“It’s about alchemy, not strategy.” she said. 

Instantly I knew what she meant, and I connected with the truth that strategy is exhausting.  When I fall into it, It doesn’t take too long until inspiration and energy feel tapped out. 

Do you know what alchemy is? According to Webster it’s a seemingly magical process of transformation, creation or combination.  But I have a new definition.

Alchemy is what happens when we lean in and trust our mind, body, and spirit and all the energy around us to support us in a process of growth and change…which life always seems to have in store for us in one way or another. 

Whether it’s a graduation, new job, new team, beginning or ending of a relationship or launching a new venture, we can often get stuck thinking there is just  a technical strategy to get from Point A to Point B.  When we become aware of our own special alchemy though, we develop what works uniquely for us in the midst of all the data and universal truth out there.  Alchemy is freeing and never forced and gives you the energy and ability to trust in transition. It’s  what I depend on to create stories and coach others along the journey too.  

It’s a time of year that always reminds me that change is the only constant.  Somehow that should make me feel better at this point, but change is hard. As human beings we crave what we know, we will even repeat patterns that aren’t healthy because we haven’t learned to work with the alchemy of change.

Here are some of the ways we can honor alchemy over strategy:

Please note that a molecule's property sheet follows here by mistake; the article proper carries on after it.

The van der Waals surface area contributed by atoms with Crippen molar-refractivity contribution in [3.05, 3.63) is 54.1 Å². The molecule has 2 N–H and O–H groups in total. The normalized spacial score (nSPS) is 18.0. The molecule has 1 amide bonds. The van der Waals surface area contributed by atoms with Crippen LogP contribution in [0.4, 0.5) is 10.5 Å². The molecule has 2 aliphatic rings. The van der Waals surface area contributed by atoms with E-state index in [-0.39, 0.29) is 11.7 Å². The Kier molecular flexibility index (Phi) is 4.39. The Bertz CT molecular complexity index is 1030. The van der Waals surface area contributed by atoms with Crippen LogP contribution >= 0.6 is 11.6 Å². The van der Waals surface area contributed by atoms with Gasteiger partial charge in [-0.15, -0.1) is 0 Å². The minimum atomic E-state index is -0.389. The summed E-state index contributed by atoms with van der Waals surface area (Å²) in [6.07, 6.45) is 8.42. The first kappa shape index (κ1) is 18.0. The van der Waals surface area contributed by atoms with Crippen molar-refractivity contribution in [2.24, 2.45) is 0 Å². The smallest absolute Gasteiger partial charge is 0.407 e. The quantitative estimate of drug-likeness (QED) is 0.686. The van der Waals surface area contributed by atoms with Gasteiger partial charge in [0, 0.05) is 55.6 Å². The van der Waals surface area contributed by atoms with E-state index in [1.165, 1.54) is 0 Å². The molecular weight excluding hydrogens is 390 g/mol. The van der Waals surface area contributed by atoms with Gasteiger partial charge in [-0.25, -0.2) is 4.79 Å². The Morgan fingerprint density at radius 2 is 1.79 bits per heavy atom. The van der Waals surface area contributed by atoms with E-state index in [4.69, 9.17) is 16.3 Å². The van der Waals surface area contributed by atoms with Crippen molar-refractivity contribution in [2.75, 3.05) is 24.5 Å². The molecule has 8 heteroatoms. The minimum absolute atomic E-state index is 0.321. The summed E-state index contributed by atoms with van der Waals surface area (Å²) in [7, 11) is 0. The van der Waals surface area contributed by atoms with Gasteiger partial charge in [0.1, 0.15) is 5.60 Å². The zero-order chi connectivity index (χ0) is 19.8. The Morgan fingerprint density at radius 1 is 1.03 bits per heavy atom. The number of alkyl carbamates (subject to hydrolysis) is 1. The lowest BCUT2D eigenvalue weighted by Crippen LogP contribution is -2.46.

Embrace what Is and look for the beauty. I encounter things on my path everyday that remind me of what I want in the future and things that feel different than how I thought I wanted them to feel.  But finding gratitude for what is always brings me back to the infinite possibility of change and gives me the energy to work for it. 

Work with your limbic brain.  This is the most primal part of our brain that functions to keep us safe at all costs. If this part of our brain hasn’t learned to feel safe, our executive functioning logical brain will not be able to convince our body and spirit of anything.  To work with this part of your brain, try using the pronoun you with any affirmations you use. YOU will finish this project.  YOU will make the team.  YOU are loved.  YOU is the specific pronoun that speaks to this part of your brain, try it.  It’s worked wonders for me and I think you will feel something release deep inside of you that unleashes a calm through any change or challenge you experience. 

Work with your biology.  There are so many active recovery strategies that I highlight in my High Performance Zen Course  that you can engage with to promote cellular change in your body that your mind and spirit will begin to embrace.  Through breathwork, cold plunges, yoga, meditation and sound healing, I have used each of these to develop my own healing alchemy through so much traumatic change.  Whether the transition to single life and parenting or the ankle reconstruction I have been healing through since February, each of these processes that helped me create peace, self awareness and forward progress instead of giving in to self doubt in uncharted territory.